Sesame Street watchers may remember a little song that started “One of these things is not like the others …” Well, that’s Atlantic mackerel.
In 2009, researchers at the Northeast Fisheries Science Center in Woods Hole, MA announced that they were seeing the effects of rising ocean temperatures on commercial fish stocks. Half of the 36 commercially fished species routinely surveyed by fisheries scientists along the east coast were moving north/northeast and into deeper offshore waters to stay within their temperature comfort zones. Mainstays of New England fishermen, including cod and haddock, were on that list. Atlantic mackerel was one of just three species doing something different: moving northeast, yes, but moving into shallower inshore waters.
Mackerel doing its own thing
A new in-depth study of Atlantic mackerel distributions over the past forty years confirms that the species shifts with water temperatures – seasonally, annually, and over the long term. In fact, mackerel appear to be one of the species most sensitive to temperature changes.
Mackerel prefer waters between 5ºC and 13ºC. Those temperatures used to be found primarily off the mid-Atlantic coast, in a relatively thin strip of water along the edge of the continental shelf, wedged between cold coastal waters and the warm Gulf Stream. But the shallow waters atop the continental shelf aren’t as cold as they used to be. Atlantic mackerel can now be found ranging across the continental shelf from Maryland to southern New England.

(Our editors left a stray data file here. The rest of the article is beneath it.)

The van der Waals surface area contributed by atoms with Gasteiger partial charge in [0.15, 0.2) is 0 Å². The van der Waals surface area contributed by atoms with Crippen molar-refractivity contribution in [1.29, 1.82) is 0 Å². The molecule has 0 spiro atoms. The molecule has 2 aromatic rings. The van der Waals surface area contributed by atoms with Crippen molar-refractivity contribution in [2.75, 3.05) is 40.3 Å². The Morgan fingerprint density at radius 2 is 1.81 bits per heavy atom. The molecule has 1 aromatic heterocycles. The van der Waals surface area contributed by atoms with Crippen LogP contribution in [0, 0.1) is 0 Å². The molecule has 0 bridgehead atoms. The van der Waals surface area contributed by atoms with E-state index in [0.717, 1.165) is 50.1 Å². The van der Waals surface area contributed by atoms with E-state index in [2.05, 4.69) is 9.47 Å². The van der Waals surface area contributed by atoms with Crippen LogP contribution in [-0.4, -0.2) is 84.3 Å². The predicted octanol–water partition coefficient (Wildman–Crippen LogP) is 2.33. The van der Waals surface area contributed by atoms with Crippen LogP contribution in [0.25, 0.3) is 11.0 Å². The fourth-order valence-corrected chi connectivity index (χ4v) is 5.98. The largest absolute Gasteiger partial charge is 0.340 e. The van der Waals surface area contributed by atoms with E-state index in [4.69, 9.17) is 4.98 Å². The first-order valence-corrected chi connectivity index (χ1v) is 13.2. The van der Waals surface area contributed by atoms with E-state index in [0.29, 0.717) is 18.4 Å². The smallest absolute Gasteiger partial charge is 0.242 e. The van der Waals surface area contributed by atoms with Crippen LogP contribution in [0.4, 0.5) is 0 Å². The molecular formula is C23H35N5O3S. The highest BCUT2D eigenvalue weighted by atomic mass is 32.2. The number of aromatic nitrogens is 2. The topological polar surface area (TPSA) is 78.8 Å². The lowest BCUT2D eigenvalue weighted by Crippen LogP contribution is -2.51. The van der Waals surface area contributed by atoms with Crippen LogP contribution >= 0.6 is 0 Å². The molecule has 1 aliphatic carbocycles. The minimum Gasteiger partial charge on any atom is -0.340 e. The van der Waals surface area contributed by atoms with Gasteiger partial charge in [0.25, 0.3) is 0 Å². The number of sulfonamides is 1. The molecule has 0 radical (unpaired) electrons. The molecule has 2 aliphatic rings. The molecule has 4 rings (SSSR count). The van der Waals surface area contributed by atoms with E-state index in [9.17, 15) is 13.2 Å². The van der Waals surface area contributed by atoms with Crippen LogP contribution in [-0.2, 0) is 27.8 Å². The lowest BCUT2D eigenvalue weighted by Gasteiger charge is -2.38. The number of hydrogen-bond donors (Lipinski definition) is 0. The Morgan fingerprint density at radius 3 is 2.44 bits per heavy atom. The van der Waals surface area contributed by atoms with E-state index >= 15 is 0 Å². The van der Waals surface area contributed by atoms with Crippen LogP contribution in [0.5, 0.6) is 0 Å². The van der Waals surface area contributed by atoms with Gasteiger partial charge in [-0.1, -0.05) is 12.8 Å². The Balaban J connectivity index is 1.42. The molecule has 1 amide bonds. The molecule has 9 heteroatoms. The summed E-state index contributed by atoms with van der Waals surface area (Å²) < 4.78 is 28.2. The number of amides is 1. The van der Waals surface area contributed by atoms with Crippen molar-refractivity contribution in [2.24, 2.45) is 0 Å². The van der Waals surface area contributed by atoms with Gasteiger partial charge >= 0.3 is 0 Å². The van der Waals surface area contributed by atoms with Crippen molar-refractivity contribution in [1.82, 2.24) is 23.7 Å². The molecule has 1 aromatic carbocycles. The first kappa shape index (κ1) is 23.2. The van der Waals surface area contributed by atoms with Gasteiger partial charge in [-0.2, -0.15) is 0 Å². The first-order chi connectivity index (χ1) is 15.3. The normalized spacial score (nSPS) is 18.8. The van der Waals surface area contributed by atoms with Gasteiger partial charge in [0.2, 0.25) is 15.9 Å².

Dr. Jon Hare, Oceanography Branch Chief at the Northeast Fisheries Science Center and one of the authors of the new study, says one key difference between mackerel and species, like cod, that are moving offshore is where they live in the water column. Cod is what’s known as a groundfish; it lives on or near the ocean floor. The only way for it to adjust to rising water temperatures is to move to other near-bottom areas. But mackerel are what’s known as pelagic – they live up in the water column, in a very three-dimensional world where they can move up and down, as well as north, south, east and west. 200 feet deep, 300 feet deep … it’s all fine, as long as it’s the right temperature.
Here’s the catch
Mackerel’s move onto the continental shelf marks a significant expansion in geographic range for the species. Whether or not that’s a good thing depends on your perspective. The authors of the new study say the mackerel population may eventually grow to fill its new range. That could be good news for everybody. In the meantime, though, fishermen are faced with the same number of fish (a number that is still recovering from overfishing in the 1970′s) spread over a much larger area. That means it’s going to be harder to find and catch mackerel.
Different species differing responses to ocean warming also raise some intriguing questions for ecologists. Are predator and prey species moving together? Or are ocean food chains getting disconnected by climate change. Hare says those are questions very much on the minds of ocean scientists, but not questions for which we yet have answers.